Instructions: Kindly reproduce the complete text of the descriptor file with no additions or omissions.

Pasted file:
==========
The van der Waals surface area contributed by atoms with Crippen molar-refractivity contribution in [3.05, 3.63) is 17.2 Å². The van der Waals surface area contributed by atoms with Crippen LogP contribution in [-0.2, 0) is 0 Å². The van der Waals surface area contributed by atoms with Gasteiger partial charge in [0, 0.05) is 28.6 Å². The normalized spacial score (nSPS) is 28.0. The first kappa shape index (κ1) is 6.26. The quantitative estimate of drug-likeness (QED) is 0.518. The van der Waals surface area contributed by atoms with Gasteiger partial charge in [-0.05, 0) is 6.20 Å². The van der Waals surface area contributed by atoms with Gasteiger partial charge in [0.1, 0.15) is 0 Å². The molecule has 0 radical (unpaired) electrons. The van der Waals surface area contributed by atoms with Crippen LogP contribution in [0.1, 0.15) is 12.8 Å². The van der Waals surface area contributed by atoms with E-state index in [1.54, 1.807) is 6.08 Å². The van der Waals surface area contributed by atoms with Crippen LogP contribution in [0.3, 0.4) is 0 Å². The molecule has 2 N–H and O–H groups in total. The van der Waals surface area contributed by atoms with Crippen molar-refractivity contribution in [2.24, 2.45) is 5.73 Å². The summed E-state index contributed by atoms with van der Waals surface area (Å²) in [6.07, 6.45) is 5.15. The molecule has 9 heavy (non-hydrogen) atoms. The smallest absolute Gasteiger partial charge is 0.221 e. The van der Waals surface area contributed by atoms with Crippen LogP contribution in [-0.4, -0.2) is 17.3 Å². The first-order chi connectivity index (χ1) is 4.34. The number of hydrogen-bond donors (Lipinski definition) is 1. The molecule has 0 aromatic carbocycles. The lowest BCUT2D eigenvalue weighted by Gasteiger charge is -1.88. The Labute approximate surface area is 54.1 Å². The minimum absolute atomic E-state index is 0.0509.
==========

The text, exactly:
The van der Waals surface area contributed by atoms with Crippen molar-refractivity contribution in [3.05, 3.63) is 17.2 Å². The van der Waals surface area contributed by atoms with Crippen LogP contribution in [-0.2, 0) is 0 Å². The van der Waals surface area contributed by atoms with Gasteiger partial charge in [0, 0.05) is 28.6 Å². The normalized spacial score (nSPS) is 28.0. The first kappa shape index (κ1) is 6.26. The quantitative estimate of drug-likeness (QED) is 0.518. The van der Waals surface area contributed by atoms with Gasteiger partial charge in [-0.05, 0) is 6.20 Å². The van der Waals surface area contributed by atoms with Gasteiger partial charge in [0.1, 0.15) is 0 Å². The molecule has 0 radical (unpaired) electrons. The van der Waals surface area contributed by atoms with Crippen LogP contribution in [0.1, 0.15) is 12.8 Å². The van der Waals surface area contributed by atoms with E-state index in [1.54, 1.807) is 6.08 Å². The van der Waals surface area contributed by atoms with Crippen LogP contribution in [0.3, 0.4) is 0 Å². The molecule has 2 N–H and O–H groups in total. The van der Waals surface area contributed by atoms with Crippen molar-refractivity contribution in [2.24, 2.45) is 5.73 Å². The summed E-state index contributed by atoms with van der Waals surface area (Å²) in [6.07, 6.45) is 5.15. The molecule has 9 heavy (non-hydrogen) atoms. The smallest absolute Gasteiger partial charge is 0.221 e. The van der Waals surface area contributed by atoms with Crippen LogP contribution in [-0.4, -0.2) is 17.3 Å². The first-order chi connectivity index (χ1) is 4.34. The number of hydrogen-bond donors (Lipinski definition) is 1. The molecule has 0 aromatic carbocycles. The lowest BCUT2D eigenvalue weighted by Gasteiger charge is -1.88. The Labute approximate surface area is 54.1 Å². The minimum absolute atomic E-state index is 0.0509.